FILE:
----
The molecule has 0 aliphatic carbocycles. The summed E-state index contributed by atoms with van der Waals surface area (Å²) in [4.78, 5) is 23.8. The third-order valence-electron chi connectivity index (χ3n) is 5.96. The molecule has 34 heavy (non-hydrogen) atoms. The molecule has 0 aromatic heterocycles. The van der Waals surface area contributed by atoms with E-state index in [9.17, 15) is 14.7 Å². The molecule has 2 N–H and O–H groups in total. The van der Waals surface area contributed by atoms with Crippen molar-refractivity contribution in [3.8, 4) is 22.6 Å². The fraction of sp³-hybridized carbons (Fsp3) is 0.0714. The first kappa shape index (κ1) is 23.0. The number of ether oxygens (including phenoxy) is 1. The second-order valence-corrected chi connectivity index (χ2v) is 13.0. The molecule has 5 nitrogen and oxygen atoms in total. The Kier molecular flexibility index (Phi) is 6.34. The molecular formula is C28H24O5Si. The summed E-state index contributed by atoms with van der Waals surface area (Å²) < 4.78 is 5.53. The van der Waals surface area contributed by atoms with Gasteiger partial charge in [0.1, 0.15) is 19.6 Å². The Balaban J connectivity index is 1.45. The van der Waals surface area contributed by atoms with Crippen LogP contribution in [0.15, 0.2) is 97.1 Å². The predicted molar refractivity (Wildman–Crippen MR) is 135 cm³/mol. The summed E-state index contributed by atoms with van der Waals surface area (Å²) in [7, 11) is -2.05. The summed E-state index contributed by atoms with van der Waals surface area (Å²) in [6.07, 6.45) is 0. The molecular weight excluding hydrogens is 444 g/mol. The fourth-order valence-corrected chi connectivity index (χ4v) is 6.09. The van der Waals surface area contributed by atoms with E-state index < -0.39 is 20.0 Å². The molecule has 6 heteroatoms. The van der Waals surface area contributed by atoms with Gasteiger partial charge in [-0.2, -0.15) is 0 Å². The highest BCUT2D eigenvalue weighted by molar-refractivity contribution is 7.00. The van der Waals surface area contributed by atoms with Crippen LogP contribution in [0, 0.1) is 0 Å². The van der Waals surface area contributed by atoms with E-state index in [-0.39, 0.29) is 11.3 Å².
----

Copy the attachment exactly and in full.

The molecule has 0 aliphatic carbocycles. The summed E-state index contributed by atoms with van der Waals surface area (Å²) in [4.78, 5) is 23.8. The third-order valence-electron chi connectivity index (χ3n) is 5.96. The molecule has 34 heavy (non-hydrogen) atoms. The molecule has 0 aromatic heterocycles. The van der Waals surface area contributed by atoms with E-state index in [9.17, 15) is 14.7 Å². The molecule has 2 N–H and O–H groups in total. The van der Waals surface area contributed by atoms with Crippen molar-refractivity contribution in [3.8, 4) is 22.6 Å². The fraction of sp³-hybridized carbons (Fsp3) is 0.0714. The first kappa shape index (κ1) is 23.0. The number of ether oxygens (including phenoxy) is 1. The second-order valence-corrected chi connectivity index (χ2v) is 13.0. The molecule has 5 nitrogen and oxygen atoms in total. The Kier molecular flexibility index (Phi) is 6.34. The molecular formula is C28H24O5Si. The summed E-state index contributed by atoms with van der Waals surface area (Å²) < 4.78 is 5.53. The van der Waals surface area contributed by atoms with Gasteiger partial charge in [0.1, 0.15) is 19.6 Å². The Balaban J connectivity index is 1.45. The van der Waals surface area contributed by atoms with Crippen LogP contribution in [0.15, 0.2) is 97.1 Å². The predicted molar refractivity (Wildman–Crippen MR) is 135 cm³/mol. The summed E-state index contributed by atoms with van der Waals surface area (Å²) in [7, 11) is -2.05. The summed E-state index contributed by atoms with van der Waals surface area (Å²) in [6.07, 6.45) is 0. The molecular weight excluding hydrogens is 444 g/mol. The fourth-order valence-corrected chi connectivity index (χ4v) is 6.09. The van der Waals surface area contributed by atoms with E-state index < -0.39 is 20.0 Å². The molecule has 6 heteroatoms. The van der Waals surface area contributed by atoms with Gasteiger partial charge in [-0.2, -0.15) is 0 Å². The highest BCUT2D eigenvalue weighted by molar-refractivity contribution is 7.00. The van der Waals surface area contributed by atoms with Crippen LogP contribution in [0, 0.1) is 0 Å². The van der Waals surface area contributed by atoms with E-state index in [-0.39, 0.29) is 11.3 Å².